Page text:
Could your property help you with retirement planning?
Do you know how much your home has gone up in value since you bought it? If you purchased your house more than 20 years ago, chances are it’s worth a great deal more than it was originally.
According to Aviva, the average value of a property owned by 65 to 74-year-olds is now £287,000. To put this into perspective, the average house price in the UK 20 years ago was £101,000.
That means 65- to 75-year-olds are sitting on considerably more wealth than many will have ever expected to at this point in their lives.
A similar pattern was also observed among the over-75s. According to Aviva, average house prices among the over-75s currently stands at £310,000, and these homeowners have lived there for 28 years on average. That means if they bought a property in 1994 for the then average price of £54,623, its value has gone up more than fivefold over the subsequent years.
These figures are notable as for many, the value of their property will be considerably higher than the amount they have in savings and investments. Indeed, estimates from Aviva show the typical amount of equity people have in their property is currently about £195,000. By contrast, the average amount held in savings and investments is around £52,000.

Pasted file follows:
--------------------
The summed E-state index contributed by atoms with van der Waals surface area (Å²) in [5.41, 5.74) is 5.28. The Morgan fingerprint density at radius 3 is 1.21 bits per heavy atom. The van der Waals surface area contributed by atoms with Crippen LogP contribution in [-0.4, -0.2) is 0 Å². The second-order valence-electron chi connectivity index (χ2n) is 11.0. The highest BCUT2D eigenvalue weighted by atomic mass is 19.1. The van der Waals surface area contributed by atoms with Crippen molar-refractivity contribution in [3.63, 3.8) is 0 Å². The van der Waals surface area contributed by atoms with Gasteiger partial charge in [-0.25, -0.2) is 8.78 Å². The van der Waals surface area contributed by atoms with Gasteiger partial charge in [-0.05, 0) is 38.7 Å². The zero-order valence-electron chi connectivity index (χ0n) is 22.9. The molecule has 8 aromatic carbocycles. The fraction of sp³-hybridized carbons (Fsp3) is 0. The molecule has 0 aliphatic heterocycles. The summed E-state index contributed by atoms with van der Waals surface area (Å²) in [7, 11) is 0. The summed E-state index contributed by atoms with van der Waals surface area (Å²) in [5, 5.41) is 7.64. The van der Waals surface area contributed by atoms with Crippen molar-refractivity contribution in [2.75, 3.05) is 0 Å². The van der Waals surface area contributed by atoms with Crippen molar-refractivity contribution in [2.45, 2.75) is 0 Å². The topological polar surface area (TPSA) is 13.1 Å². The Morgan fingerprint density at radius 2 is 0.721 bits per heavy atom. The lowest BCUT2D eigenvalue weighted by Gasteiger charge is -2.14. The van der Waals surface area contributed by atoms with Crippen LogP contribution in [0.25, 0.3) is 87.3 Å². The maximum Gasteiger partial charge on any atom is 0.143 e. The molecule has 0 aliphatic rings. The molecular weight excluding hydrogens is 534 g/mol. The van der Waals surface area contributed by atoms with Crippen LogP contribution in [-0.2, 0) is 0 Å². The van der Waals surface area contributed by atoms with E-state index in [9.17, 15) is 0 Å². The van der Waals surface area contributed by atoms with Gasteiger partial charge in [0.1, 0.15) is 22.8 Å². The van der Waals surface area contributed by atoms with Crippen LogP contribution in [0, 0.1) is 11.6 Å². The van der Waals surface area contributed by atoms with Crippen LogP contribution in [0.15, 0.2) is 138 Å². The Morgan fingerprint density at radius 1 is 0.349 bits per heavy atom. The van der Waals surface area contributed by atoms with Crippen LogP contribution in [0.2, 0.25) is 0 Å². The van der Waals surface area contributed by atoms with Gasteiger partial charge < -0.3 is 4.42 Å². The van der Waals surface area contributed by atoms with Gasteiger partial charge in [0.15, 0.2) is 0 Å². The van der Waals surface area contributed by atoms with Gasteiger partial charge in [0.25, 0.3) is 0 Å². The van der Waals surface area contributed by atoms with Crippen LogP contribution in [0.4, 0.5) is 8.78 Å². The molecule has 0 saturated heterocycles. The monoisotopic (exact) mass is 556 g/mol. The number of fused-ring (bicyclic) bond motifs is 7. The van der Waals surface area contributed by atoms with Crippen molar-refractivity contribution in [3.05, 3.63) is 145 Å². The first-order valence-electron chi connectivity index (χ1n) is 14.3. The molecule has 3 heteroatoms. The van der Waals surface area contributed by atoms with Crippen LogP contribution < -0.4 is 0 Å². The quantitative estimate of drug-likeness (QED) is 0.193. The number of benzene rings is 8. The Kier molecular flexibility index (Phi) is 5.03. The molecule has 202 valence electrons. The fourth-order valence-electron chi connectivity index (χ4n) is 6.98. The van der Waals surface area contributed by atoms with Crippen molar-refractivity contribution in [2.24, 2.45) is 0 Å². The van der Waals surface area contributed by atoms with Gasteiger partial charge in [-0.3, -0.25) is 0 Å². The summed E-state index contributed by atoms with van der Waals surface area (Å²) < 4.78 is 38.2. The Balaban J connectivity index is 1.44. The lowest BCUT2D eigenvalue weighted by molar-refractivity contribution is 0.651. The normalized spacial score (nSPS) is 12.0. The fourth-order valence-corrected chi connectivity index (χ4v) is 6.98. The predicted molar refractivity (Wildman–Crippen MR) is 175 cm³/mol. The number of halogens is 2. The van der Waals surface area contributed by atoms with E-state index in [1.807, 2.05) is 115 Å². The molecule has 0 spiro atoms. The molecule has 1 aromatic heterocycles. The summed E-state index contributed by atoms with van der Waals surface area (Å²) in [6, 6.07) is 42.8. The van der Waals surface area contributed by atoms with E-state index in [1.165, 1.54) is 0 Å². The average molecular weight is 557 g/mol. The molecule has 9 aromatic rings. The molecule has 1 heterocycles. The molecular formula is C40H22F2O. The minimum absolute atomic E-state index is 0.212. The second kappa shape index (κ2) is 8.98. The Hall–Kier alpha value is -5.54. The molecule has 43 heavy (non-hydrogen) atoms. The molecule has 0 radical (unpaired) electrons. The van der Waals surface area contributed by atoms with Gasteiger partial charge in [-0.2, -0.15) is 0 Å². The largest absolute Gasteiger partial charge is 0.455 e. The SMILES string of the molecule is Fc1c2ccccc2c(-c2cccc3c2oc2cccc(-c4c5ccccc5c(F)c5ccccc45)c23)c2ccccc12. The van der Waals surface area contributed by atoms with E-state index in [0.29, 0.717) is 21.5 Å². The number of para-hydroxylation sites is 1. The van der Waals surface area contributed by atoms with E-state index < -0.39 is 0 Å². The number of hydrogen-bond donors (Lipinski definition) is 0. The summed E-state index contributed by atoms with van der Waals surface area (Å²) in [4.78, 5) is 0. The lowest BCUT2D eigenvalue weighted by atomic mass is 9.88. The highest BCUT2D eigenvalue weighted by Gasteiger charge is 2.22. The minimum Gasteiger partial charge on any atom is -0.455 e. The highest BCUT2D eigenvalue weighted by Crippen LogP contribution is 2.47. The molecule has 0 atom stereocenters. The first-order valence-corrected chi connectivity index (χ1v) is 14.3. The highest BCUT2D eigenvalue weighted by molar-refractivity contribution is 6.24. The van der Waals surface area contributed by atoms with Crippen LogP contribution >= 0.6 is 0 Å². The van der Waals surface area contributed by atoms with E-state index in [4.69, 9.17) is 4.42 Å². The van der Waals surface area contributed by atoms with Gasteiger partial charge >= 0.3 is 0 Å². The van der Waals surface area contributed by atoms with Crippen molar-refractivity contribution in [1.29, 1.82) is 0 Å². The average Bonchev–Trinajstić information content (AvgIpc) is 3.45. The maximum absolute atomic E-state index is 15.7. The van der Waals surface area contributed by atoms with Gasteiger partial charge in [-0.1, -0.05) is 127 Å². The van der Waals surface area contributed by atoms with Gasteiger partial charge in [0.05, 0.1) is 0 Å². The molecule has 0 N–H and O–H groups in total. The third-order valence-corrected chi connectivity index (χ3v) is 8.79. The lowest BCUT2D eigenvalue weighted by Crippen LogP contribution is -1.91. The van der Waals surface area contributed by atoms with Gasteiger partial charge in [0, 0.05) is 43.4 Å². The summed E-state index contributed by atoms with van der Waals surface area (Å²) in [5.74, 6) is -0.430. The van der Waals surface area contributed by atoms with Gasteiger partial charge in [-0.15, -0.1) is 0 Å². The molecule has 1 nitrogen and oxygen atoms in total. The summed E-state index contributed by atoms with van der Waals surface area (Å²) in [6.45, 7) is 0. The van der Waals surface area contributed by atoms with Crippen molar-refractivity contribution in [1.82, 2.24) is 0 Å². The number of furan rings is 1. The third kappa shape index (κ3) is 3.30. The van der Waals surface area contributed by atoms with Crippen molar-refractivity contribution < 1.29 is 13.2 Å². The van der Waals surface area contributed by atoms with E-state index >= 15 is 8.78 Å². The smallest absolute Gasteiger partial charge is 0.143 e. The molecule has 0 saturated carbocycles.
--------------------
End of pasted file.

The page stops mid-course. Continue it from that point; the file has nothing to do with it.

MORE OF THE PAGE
That suggests that many people in this situation might want to think about how they can exploit the value of their property when they’re planning how to fund their later life.
As Matt McGill, Managing Director of Aviva Equity Release, notes: “It’s likely that people have accumulated more wealth in their property assets than they realise, and looking at ways of utilising this in planning for retirement could have a significant impact for them.
“It’s an important factor to consider when looking to plan for a comfortable retirement.”
According to Aviva’s data, nine per cent of 65- to 74-year-olds own a property with a mortgage, down from 13 per cent in 2016, which shows that as people get older, more are able to own their house outright.
But it’s interesting to note that the number of people owning their property outright has gone down in recent years, especially among younger people. For example, 23 per cent of 45- to 54-year-olds owned their home outright in 2016, whereas the figure now stands at 16 per cent. At the same time, the proportion of mortgage-free 55 to 64-year-olds has fallen from 48 per cent to 45 per cent in the last six years, which suggests many people are taking longer to pay off their mortgage today than they were in 2016.
If you’ve owned a property for 20 years or more and might have benefited from the housing market boom, it may be worth seeking professional financial advice to explore the options open to you, such as releasing equity for use as part of your retirement plan.
We’ll be happy to answer any questions you may have, so please don’t hesitate to get in touch.